Glen Campbell, the iconic country music star and guitarist who died at the age of 81, leaves behind eight children.
Campbell is probably best known for the 1975 hit song, “Rhinestone Cowboy.” With his family at his side, he fought Alzheimer’s Disease in the final years of his life. His fourth and final wife, Kim, and some of his children have written movingly and in great emotional detail about Campbell’s struggle with the disease.
Campbell’s children are from his multiple marriages and several of them are musicians who have movingly used their inherited talents to preserve their father’s memory. However, a rift emerged publicly between Campbell’s elder children from early marriages and his children with Kim.
Here’s what you need to know:
1. Campbell Left Behind Five Sons & Three Daughters
Glen Campbell was “married four times, and has five sons and three daughters,” according to Rolling Stone.
Campbell’s once rocky personal life propelled him into the headlines: He struggled with substance abuse and had trouble keeping a stable relationship, most notably embarking on a tumultuous pairing with singer Tanya Tucker. However, in “1981 he became a born-again Christian and in 1982 he married Kimberly Woollen, a Radio City Music Hall Rockette, who helped Campbell clean up his life,” Rolling Stone reported.
According to IMDB, Campbell was previously married to Sarah Davis, Billie Jean Nunley and Diane Kirk. He had three children with Kim: “Cal Campbell (born in 1983); Shannon Campbell (born in 1985); and Ashley Campbell (born in 1988). Cal and Shannon both have their own bands and play locally in L.A. and Phoenix (AZ), and Ashley attends Pepperdine University,in Malibu, CA, as a Theatre major.”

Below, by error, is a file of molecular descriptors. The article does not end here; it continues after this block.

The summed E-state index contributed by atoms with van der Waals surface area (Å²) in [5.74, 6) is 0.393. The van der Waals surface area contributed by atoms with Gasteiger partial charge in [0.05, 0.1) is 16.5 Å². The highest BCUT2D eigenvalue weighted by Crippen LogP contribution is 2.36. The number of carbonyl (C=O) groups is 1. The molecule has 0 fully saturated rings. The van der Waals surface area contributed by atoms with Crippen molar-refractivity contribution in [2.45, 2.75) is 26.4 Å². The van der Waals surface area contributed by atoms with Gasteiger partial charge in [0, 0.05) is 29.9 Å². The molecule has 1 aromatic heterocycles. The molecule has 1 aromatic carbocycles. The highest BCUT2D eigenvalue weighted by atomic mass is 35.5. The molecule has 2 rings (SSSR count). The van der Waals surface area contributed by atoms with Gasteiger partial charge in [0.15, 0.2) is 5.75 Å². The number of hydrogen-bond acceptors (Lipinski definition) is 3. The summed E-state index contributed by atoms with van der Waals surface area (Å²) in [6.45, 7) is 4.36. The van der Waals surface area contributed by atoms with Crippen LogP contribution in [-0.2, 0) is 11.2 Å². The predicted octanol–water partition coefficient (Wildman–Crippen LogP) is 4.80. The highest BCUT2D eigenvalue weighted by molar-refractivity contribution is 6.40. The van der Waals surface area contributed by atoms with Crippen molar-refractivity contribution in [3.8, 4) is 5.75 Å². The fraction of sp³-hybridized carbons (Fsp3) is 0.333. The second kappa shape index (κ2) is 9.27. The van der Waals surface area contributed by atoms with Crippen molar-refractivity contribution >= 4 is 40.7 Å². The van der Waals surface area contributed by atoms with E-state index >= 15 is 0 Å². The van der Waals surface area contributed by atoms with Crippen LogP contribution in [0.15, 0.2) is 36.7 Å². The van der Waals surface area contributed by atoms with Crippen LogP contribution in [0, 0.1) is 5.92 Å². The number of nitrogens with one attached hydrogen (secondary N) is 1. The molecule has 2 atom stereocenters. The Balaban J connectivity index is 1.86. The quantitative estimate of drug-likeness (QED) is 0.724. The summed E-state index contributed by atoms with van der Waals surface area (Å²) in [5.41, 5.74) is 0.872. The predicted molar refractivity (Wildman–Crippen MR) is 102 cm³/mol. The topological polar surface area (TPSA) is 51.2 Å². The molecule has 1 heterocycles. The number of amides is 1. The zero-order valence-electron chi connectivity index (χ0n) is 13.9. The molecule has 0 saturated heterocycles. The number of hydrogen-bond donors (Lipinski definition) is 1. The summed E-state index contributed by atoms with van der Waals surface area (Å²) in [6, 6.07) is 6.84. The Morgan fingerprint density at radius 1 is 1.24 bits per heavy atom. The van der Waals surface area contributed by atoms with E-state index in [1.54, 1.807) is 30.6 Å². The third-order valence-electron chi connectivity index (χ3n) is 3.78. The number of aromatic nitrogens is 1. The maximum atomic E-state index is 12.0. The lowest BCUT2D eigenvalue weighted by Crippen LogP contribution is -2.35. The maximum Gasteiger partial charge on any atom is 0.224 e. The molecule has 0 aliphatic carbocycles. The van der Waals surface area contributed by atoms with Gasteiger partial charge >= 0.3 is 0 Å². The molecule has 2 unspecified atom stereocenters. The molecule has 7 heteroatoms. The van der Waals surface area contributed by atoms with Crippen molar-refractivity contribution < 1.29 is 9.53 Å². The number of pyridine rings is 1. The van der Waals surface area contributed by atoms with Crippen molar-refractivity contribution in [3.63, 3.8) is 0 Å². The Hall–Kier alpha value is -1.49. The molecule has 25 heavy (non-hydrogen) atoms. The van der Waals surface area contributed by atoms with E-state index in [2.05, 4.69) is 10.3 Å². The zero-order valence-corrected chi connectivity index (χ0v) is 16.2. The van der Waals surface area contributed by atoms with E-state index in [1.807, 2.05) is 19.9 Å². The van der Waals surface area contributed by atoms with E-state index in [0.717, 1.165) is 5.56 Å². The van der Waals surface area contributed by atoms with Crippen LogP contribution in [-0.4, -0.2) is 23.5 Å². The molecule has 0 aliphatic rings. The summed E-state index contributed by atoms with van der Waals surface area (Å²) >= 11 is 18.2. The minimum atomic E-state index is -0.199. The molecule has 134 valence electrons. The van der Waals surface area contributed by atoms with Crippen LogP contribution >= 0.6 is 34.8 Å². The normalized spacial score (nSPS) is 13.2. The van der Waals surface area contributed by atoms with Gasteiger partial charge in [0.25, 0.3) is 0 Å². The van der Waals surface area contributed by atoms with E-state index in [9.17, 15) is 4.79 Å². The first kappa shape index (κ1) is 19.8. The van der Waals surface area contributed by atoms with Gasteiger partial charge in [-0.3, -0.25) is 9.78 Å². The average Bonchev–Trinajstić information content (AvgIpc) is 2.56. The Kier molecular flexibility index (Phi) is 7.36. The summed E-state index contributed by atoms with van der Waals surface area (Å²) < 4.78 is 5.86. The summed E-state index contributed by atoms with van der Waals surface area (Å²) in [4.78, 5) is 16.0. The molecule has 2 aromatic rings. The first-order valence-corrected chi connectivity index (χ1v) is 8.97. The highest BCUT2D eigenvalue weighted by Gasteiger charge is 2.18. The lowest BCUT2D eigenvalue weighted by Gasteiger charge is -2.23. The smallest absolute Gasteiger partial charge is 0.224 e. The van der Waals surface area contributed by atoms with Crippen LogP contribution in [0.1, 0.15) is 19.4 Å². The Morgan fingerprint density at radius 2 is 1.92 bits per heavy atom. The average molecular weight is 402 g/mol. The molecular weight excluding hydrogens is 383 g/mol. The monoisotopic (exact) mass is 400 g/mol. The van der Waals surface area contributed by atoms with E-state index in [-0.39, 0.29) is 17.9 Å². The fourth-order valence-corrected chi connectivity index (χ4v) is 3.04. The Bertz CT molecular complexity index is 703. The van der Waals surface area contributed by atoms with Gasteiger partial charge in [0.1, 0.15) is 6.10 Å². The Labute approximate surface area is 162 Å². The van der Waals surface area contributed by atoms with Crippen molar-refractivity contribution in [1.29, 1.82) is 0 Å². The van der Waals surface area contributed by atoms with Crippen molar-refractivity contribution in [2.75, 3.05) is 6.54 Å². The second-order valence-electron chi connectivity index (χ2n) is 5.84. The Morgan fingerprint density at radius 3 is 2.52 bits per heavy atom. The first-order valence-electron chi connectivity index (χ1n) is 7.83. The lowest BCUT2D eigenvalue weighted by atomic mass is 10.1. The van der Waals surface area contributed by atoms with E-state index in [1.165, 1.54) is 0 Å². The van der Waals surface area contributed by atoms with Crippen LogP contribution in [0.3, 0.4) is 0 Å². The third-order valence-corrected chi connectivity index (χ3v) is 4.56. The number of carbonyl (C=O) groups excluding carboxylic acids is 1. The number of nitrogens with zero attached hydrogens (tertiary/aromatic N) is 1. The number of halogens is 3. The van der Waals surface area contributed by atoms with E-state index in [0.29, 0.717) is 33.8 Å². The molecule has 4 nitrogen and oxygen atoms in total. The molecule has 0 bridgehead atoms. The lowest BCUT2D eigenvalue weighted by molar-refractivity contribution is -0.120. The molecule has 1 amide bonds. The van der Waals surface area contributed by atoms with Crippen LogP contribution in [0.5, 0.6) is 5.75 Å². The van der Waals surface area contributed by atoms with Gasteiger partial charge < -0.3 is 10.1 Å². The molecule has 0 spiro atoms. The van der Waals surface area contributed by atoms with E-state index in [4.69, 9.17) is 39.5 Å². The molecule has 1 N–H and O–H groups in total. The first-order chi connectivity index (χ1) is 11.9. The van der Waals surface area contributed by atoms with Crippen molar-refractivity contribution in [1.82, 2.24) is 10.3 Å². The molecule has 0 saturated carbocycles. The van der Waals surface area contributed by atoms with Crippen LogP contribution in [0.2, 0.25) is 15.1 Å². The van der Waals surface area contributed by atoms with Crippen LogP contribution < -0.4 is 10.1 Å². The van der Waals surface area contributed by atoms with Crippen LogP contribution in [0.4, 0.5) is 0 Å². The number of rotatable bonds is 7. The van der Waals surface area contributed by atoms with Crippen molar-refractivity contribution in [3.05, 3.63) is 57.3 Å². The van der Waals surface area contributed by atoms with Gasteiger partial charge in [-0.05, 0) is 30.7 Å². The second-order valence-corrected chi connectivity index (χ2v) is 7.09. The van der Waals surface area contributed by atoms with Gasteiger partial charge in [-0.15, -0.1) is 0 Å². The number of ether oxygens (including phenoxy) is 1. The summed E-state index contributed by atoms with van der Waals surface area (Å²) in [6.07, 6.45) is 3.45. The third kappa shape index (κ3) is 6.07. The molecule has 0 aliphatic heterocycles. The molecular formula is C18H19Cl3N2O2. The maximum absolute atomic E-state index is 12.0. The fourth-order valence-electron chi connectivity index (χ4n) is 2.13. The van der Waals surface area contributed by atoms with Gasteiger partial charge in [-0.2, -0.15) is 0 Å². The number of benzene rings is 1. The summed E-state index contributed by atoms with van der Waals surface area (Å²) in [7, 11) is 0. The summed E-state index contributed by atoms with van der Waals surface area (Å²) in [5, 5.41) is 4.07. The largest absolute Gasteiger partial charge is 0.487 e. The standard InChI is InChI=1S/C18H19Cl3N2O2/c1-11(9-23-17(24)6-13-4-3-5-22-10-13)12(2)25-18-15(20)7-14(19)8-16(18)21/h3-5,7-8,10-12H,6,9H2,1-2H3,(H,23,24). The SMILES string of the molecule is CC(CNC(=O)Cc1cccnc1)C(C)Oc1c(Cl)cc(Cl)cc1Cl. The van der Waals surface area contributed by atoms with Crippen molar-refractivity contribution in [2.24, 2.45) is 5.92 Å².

A statement about his death on his website said that Campbell was also survived by his children from previous marriages, “Debby, Kelli, Travis, Kane, and Dillon; ten grandchildren, great- and great-great-grandchildren; sisters Barbara, Sandra, and Jane; and brothers John Wallace ‘Shorty’ and Gerald.”
2. Campbell’s Daughter, Ashley, Introduced Her Father’s Final Album & Shannon Campbell Played His Father’s Final Song Live
Campbell’s family released a statement on his death and included the above video with the announcement. The now appropriately and movingly titled, Adios, Campbell’s final album, was released in June.
His final album, Adios, was recorded in 2013. His daughter Ashley told Rolling Stone that “the project stands as a heartfelt thank you and goodbye to his fans, via Campbell’s interpretations of some of his favorite songs, from ‘Funny How Time Slips Away’ to ‘Everybody’s Talkin’.'”
She told the magazine those were his “go-to” songs when he strummed a guitar. Wide Open Country reports that Ashley is a “country music singer, banjo player and budding star.”
Ashley wrote that she was heartbroken by her father’s death.
Campbell’s wife, Kim, wrote about Campbell’s bond with Ashley on the family’s blog.
She described how the family went to a country club for New Year’s Dinner as Glen was “entering stage six of Alzheimer’s.”
“As the night began to wind down, Ashley walked up to her father and escorted him to the dance floor for a father daughter dance. Their sweet dance brought tears to the eyes of everyone watching, but especially for me, because I knew that this dance would likely substitute for the one she might have at her own wedding someday,” she wrote.
Shannon Campbell, Glen’s son, played his father’s final song live because Glen Campbell couldn’t do so.
“Because Glen was never able to play it live due to his battle with Alzheimers, his son Shannon decided to perform the song for his father in the attic of Campbell’s Nashville home,” the blurb with the YouTube video explains.
3. Campbell’s Son, Cal, Used Guitar to Deal With the Pain of His Father’s Alzheimer’s Diagnosis